Fausto Melotti (1901-1986) believed in geometry.
The Italian artist was obsessed with shape, averring that “art is an angelic, geometric state of mind. It addresses itself to the intellect, not the senses”.
Yet few would disagree that Melotti’s art does have a strong sensual component, mixing visually compelling geometric forms with the sublime satisfaction produced by clean lines.
Far more renowned in his native Italy than in the UK, Melotti’s oeuvre spanned the 20th century.
The selection presented in this retrospective at the Estorick Collection includes work from 1925 to 1984, mainly sculpture, but also a number of paper-based images.
Spare and precise, Melotti’s early work has shadows of possible influences – sketches that evoke the figural motifs of de Chirico and Picasso, a sculpture – the Seven Sages (I Sette Savi) – with hints of Brancusi.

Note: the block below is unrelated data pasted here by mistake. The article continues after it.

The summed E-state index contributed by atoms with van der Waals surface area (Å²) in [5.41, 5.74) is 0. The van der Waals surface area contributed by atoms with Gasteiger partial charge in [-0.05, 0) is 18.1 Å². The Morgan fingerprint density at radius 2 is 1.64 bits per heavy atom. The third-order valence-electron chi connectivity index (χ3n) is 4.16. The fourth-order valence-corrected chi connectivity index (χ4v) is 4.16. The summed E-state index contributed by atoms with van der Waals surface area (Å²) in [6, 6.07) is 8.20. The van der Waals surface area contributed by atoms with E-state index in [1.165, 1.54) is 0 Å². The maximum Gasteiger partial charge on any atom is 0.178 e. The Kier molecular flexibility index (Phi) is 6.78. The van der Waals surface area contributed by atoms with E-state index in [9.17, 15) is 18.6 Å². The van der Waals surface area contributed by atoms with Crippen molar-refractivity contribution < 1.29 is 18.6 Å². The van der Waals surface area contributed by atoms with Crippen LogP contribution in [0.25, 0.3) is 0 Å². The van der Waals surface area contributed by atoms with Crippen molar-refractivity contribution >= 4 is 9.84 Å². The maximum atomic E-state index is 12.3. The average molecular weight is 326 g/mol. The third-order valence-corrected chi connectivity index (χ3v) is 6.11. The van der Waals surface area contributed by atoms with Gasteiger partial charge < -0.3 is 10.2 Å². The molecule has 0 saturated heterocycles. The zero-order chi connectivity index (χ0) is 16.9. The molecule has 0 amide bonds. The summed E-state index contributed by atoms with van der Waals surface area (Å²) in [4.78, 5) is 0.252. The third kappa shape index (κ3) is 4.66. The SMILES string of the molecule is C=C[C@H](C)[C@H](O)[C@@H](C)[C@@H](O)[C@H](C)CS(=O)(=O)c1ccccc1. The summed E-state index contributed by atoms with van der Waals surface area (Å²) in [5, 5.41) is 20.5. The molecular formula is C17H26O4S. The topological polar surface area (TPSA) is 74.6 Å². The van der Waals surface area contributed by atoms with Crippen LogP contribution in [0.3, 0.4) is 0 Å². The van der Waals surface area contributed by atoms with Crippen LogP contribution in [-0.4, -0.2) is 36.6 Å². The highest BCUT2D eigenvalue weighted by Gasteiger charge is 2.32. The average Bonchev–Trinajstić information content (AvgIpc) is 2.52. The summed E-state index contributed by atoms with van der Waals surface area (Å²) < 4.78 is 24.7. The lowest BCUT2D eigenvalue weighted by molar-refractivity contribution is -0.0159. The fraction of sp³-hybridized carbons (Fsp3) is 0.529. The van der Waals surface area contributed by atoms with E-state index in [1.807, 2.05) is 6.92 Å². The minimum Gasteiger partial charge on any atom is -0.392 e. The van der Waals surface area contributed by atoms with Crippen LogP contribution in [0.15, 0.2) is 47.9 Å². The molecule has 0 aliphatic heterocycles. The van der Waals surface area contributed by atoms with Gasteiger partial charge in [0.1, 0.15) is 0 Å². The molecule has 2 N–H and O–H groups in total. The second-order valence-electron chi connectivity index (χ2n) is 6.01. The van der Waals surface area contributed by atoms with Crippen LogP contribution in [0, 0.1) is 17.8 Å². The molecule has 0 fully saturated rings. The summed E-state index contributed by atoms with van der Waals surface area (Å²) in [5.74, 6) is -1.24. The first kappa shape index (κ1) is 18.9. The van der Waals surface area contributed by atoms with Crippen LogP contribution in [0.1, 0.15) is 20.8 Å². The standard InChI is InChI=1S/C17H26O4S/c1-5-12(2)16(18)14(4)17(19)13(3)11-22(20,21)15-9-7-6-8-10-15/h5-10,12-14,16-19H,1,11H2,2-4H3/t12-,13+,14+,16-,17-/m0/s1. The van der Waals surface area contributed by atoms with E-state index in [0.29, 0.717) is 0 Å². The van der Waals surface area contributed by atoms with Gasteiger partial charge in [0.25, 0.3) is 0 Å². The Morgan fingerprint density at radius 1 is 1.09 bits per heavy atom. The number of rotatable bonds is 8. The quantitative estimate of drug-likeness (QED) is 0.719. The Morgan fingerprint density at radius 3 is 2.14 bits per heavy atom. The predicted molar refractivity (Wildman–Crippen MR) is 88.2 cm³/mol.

His later work, though making some oblique nods to the material conceits of l’arte povera, has a unity and style all its own.
Strong vertical lines are a common refrain. Mainly straight, though sometimes curved or angled, vertical strokes define the paintings and sketches, and straight rods are recurrent features of much of the later sculptural work.
Most of Melotti’s sculpture is abstract: elegant studies in shape and form wrought in wire, rods and sheets of various metals.
The touchingly humorous Lion Friend (L’amico leone) fashioned of brass wire, sheet and chain, makes a notable exception.
Fausto Melotti may have abjured the senses, but this intriguing collection belies his claim.
For existing fans of the artist and novices alike, the exhibition is well worth a visit.
Fausto Melotti: Counterpoint
Till 7 April
The Estorick Collection, 39a Canonbury Square, N1 2AN
020 7704 9522